Meandering through the Portland Farmers Market, I spotted this stack of beautiful collard greens. The bug holes on the right only endeared it to me more. I mean, if the bugs won’t eat it, should I?
Growing up in West Texas, my mother’s garden overflowed with mustard greens, a bitter, curly-leafed green that I wasn’t particularly fond of. Years later, I tasted my first collard greens and I liked the flavor (less bitter) and texture (smoother) much better.
You don’t have to cook them Southern-style (to death, with ham or bacon fat and onions), but cooked this way they do go hand-in-hand with hot cornbread (or is it corn bread?)
I cut a “V” just like I did here on Swiss chard, and roll the leaves into a cigar and then cut them into strips, just like I blabbed about here with basil, only with greens, I cut thick, 1-inch ribbons.
Collard greens are a staple in many southern — especially soul food — restaurants, yet they generally don’t cut the tough stems out before cooking. For me, it’s paramount. I hate tough stems swimming in a pile of earthy greens, and even worse, I hate stringy stems — which is what happens when the greens are cooked long enough to soften them.
Now we need a little onion for flavor. I used a leek for no other reason than I had one. Feel free to use whatever onion suits your fancy: white, yellow, red, scallions, whatever.
Of course you need some fat to saute the leeks and greens in. I keep a jar of bacon grease in the fridge for just such purposes. Who doesn’t love bacon grease? (Don’t answer that if you are a vegetarian, please.)
You could fry up some bacon strips, using the rendered fat for sauteing, and then crumble the bacon as a garnish for the greens. Heck, most folks just leave the bacon in the pot, simmering it right along with the greens. Me? I prefer adding it as a “crunch” topping.
Unlike Swiss chard and spinach, collard greens need a bit more cooking reach tenderness. And in the South, “a bit more” means hours. You don’t have to cook them that long, although most southern cooks I know cook them f-0-r-e-v-e-r. Food scientist and “culinary sleuth” Shirley Corriher (CookWise, BakeWise) says that extended cooking isn’t kind to the flavor of collard greens and other members of the Brassica family (broccoli, cabbage, turnips, etc.) And she’s from the South!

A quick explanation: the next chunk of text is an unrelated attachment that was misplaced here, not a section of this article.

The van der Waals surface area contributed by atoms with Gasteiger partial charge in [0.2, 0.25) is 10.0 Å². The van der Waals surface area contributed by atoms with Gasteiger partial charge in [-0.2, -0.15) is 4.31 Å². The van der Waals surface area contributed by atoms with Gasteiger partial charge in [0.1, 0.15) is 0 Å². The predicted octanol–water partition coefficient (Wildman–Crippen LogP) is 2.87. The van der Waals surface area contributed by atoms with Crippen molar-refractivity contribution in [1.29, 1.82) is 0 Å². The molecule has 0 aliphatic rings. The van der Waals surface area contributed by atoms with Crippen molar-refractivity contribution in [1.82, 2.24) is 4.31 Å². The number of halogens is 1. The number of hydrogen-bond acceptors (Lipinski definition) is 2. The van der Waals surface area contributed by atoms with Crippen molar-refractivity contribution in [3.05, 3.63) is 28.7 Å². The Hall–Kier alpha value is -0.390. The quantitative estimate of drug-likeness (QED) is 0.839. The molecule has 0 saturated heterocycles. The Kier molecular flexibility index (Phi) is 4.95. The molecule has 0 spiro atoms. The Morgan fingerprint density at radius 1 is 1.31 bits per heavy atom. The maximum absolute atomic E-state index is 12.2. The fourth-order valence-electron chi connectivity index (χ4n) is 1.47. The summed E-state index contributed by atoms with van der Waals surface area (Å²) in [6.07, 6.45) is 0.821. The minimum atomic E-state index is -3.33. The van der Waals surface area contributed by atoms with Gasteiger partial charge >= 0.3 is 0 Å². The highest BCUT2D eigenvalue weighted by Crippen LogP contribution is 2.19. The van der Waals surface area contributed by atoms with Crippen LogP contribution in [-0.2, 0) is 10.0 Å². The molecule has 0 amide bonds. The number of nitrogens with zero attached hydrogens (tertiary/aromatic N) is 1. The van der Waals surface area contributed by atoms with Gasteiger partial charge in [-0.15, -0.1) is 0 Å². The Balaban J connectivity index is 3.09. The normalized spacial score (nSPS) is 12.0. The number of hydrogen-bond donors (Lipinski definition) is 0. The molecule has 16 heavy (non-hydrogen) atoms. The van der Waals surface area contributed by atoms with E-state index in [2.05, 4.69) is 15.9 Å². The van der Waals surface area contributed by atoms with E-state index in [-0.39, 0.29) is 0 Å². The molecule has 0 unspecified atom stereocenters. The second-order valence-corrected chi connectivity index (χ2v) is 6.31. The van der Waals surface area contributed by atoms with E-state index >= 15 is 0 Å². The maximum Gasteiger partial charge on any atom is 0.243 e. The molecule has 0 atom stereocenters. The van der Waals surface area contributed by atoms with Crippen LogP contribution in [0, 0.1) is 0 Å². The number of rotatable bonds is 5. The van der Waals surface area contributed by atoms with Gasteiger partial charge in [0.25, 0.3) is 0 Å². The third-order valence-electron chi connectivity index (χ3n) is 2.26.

Simmering collards in liquid is crucial for a silky texture.You can use water, or for more flavor, chicken stock or broth.
I’d show you a final picture of the cooked greens but I didn’t take one. Why? Because they’re ugly. Dull, army-green doesn’t make for a pretty picture, although I have to say that this picture honors the humble green as best as can be expected.
Even if cooked collard greens don’t win any beauty contests, they certainly do win as a delicious side dish, perfectly suited for any southern meal from pork chops to fried catfish. Don’t forget the slice of hot, buttered cornbread. Or is it corn bread?
Southern-Style Collard Greens
Serves 2, maybe 3 *
1 bunch collard greens
1 leek (or 1 cup chopped onion)
1 tablespoon bacon fat
4 cups water or low-sodium chicken broth
Pinch of sugar
2 to 3 tablespoons cider vinegar
1/2 (or more) teaspoon of hot pepper sauce
Salt and freshly ground black pepper to taste
Cut the stems out of each green leaf in a “V.” Roll the leaves into a cigar and cut into thick ribbons, about 1-inch thick. Dunk the greens in a water bath, drain, and spin dry in a salad spinner.
Cut the top off the leek. Cut the remaining part of the leek in half, lengthwise and rinse under cold running water, fanning the leek layers to remove any trapped dirt. Pat dry. Cut each half crosswise into 1/4-inch half-moons.
Melt the bacon fat in a large saucepan over medium-high heat. Add the leeks and saute until just tender, about 3 to 4 minutes. Add the greens, tossing occasionally to wilt, about 3 to 4 minutes.
Pour in water or chicken broth and stir in pinch of sugar (the greens won’t be completely submerged). Bring to a boil. Reduce heat to low and cover. Simmer until tender, about 40 minutes.
Stir in the vinegar and hot sauce. Season with salt and pepper to taste. Add more vinegar or hot sauce to your personal tastes. To serve, you can either portion out the greens in individual ramekins to include some of the pot likker (cooking liquid) or you can drain them and put them directly on the serving plate.
*If you plan to double this recipe, you don’t need to double all the ingredients, just the collard greens. For the remaining ingredients, use 1-1/2 times the amount instead of 2 times the amount.